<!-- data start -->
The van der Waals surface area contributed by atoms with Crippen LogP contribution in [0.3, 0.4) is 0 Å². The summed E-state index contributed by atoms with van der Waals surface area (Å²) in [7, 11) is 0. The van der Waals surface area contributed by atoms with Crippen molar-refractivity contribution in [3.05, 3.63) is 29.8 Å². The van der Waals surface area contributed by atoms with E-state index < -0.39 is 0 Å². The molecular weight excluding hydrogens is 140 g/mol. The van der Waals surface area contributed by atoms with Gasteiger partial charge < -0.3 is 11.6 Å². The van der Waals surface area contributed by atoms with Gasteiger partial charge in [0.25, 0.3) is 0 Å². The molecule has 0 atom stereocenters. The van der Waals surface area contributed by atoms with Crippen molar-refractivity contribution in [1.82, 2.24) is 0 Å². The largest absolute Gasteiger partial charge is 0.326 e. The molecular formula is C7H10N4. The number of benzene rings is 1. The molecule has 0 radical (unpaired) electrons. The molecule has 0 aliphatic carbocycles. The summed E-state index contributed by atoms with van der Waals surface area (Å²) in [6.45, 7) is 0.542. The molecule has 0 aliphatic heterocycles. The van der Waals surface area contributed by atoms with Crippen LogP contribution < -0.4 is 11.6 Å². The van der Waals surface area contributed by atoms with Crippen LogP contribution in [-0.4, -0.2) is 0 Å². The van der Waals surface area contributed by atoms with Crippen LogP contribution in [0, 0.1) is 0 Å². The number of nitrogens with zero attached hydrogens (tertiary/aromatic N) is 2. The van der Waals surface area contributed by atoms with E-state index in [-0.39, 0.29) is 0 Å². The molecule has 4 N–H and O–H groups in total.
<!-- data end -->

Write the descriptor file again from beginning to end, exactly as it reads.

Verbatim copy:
The van der Waals surface area contributed by atoms with Crippen LogP contribution in [0.3, 0.4) is 0 Å². The summed E-state index contributed by atoms with van der Waals surface area (Å²) in [7, 11) is 0. The van der Waals surface area contributed by atoms with Crippen molar-refractivity contribution in [3.05, 3.63) is 29.8 Å². The van der Waals surface area contributed by atoms with E-state index < -0.39 is 0 Å². The molecular weight excluding hydrogens is 140 g/mol. The van der Waals surface area contributed by atoms with Gasteiger partial charge < -0.3 is 11.6 Å². The van der Waals surface area contributed by atoms with Gasteiger partial charge in [0.25, 0.3) is 0 Å². The molecule has 0 atom stereocenters. The van der Waals surface area contributed by atoms with Crippen molar-refractivity contribution in [1.82, 2.24) is 0 Å². The largest absolute Gasteiger partial charge is 0.326 e. The molecular formula is C7H10N4. The number of benzene rings is 1. The molecule has 0 radical (unpaired) electrons. The molecule has 0 aliphatic carbocycles. The summed E-state index contributed by atoms with van der Waals surface area (Å²) in [6.45, 7) is 0.542. The molecule has 0 aliphatic heterocycles. The van der Waals surface area contributed by atoms with Crippen LogP contribution < -0.4 is 11.6 Å². The van der Waals surface area contributed by atoms with Crippen LogP contribution in [-0.4, -0.2) is 0 Å². The van der Waals surface area contributed by atoms with Crippen LogP contribution in [0, 0.1) is 0 Å². The number of nitrogens with zero attached hydrogens (tertiary/aromatic N) is 2. The van der Waals surface area contributed by atoms with E-state index in [-0.39, 0.29) is 0 Å². The molecule has 4 N–H and O–H groups in total.